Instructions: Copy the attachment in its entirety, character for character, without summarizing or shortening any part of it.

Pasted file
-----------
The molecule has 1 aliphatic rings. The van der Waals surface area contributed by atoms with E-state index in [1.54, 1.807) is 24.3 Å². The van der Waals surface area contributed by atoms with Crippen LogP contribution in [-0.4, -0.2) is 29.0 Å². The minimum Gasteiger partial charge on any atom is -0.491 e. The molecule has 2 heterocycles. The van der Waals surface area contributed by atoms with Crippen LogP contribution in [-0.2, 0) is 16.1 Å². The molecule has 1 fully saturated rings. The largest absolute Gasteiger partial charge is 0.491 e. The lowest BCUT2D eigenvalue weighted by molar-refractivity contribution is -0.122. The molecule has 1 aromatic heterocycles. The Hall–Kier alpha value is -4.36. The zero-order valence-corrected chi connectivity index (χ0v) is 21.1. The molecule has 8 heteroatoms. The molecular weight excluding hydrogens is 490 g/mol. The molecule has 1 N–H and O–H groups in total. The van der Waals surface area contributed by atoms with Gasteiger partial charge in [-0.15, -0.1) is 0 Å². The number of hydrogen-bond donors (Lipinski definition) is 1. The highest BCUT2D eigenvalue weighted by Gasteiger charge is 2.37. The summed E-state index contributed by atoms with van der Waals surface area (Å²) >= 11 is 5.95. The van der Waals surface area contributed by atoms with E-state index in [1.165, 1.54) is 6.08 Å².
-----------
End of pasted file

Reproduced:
The molecule has 1 aliphatic rings. The van der Waals surface area contributed by atoms with E-state index in [1.54, 1.807) is 24.3 Å². The van der Waals surface area contributed by atoms with Crippen LogP contribution in [-0.4, -0.2) is 29.0 Å². The minimum Gasteiger partial charge on any atom is -0.491 e. The molecule has 2 heterocycles. The van der Waals surface area contributed by atoms with Crippen LogP contribution in [-0.2, 0) is 16.1 Å². The molecule has 1 fully saturated rings. The largest absolute Gasteiger partial charge is 0.491 e. The lowest BCUT2D eigenvalue weighted by molar-refractivity contribution is -0.122. The molecule has 1 aromatic heterocycles. The Hall–Kier alpha value is -4.36. The zero-order valence-corrected chi connectivity index (χ0v) is 21.1. The molecule has 8 heteroatoms. The molecular weight excluding hydrogens is 490 g/mol. The molecule has 1 N–H and O–H groups in total. The van der Waals surface area contributed by atoms with Gasteiger partial charge in [-0.15, -0.1) is 0 Å². The number of hydrogen-bond donors (Lipinski definition) is 1. The highest BCUT2D eigenvalue weighted by Gasteiger charge is 2.37. The summed E-state index contributed by atoms with van der Waals surface area (Å²) >= 11 is 5.95. The van der Waals surface area contributed by atoms with E-state index in [1.165, 1.54) is 6.08 Å².